Kentucky lawmakers are making the protection of unborn babies a top priority this year.
On Wednesday, the second day of the Kentucky legislative session, a state House committee passed a bill to require that abortion facilities perform ultrasounds and give women the opportunity to see them before having an abortion, the Associated Press reports. It passed in a 14-5 vote.
The bill now moves to the full House for a vote, which could come as soon as Thursday. Abortion activists told WHAS 11 News that they plan to rally in the state Capitol on Thursday to oppose the bill and two others introduced this week in the legislature.
State Rep. Kim Moser, who supports the measure, said it will help women to make a more informed decision.
“I am a woman, and I do have five children so I do speak from experience when I say that, you know, I feel again that any information to a patient when they are receiving medical treatment is crucial especially when it, in the end, ends life,” Moser told WHAS.
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Abortion activists claimed the bill is an attempt to “shame women,” according to the report.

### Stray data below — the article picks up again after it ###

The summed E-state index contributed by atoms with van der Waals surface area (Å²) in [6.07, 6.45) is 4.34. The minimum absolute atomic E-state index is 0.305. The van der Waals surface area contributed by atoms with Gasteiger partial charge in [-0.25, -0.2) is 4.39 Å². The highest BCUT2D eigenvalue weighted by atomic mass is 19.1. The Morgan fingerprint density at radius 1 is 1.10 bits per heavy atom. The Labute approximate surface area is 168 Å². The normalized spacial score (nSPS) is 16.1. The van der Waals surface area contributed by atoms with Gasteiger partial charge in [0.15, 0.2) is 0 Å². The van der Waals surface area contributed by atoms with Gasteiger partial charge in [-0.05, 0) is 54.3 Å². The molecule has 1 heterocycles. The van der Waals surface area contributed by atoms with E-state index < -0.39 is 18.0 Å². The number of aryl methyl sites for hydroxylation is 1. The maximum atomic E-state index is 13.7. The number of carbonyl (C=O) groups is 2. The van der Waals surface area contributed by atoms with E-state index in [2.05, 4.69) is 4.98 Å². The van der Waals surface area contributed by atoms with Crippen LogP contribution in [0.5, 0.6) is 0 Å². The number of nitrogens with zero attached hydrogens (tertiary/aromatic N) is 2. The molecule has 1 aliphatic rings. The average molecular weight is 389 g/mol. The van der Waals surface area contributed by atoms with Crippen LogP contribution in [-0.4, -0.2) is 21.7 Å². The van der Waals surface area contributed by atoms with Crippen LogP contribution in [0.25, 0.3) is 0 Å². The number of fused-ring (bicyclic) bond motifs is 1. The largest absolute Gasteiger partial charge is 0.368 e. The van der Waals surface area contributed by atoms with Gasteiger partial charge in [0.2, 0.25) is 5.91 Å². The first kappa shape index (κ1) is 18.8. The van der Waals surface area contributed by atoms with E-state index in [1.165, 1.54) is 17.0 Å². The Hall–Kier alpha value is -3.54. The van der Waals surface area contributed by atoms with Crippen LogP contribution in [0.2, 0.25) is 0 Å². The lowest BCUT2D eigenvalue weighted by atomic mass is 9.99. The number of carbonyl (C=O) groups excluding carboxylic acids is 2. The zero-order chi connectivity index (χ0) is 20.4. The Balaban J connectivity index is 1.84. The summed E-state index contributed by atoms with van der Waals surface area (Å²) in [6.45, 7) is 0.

Early Wednesday evening, a state Senate panel also passed a bill to ban abortions after 20 weeks when strong scientific evidence indicates they can feel pain, the Associated Press reports. That bill also moves to the full Kentucky Senate for consideration, and Senate leaders expect a vote by the end of the week.
“There is, at this point in time, two viable beings involved in this decision,” Kentucky Senate President Robert Stivers said earlier this week. “One had a choice early on to make a decision to conceive or not conceive. But once conception starts, there becomes another life involved. And the legislature has its ability to control how that life may proceed.”
In Kentucky, Republicans control both state houses, and Gov. Matt Bevin is pro-life, giving rise to strong hopes that the bills will pass.
A third abortion-related bill introduced this week in Kentucky would stop taxpayer dollars from going to Planned Parenthoods and other abortion providers in the state, The Hill reports.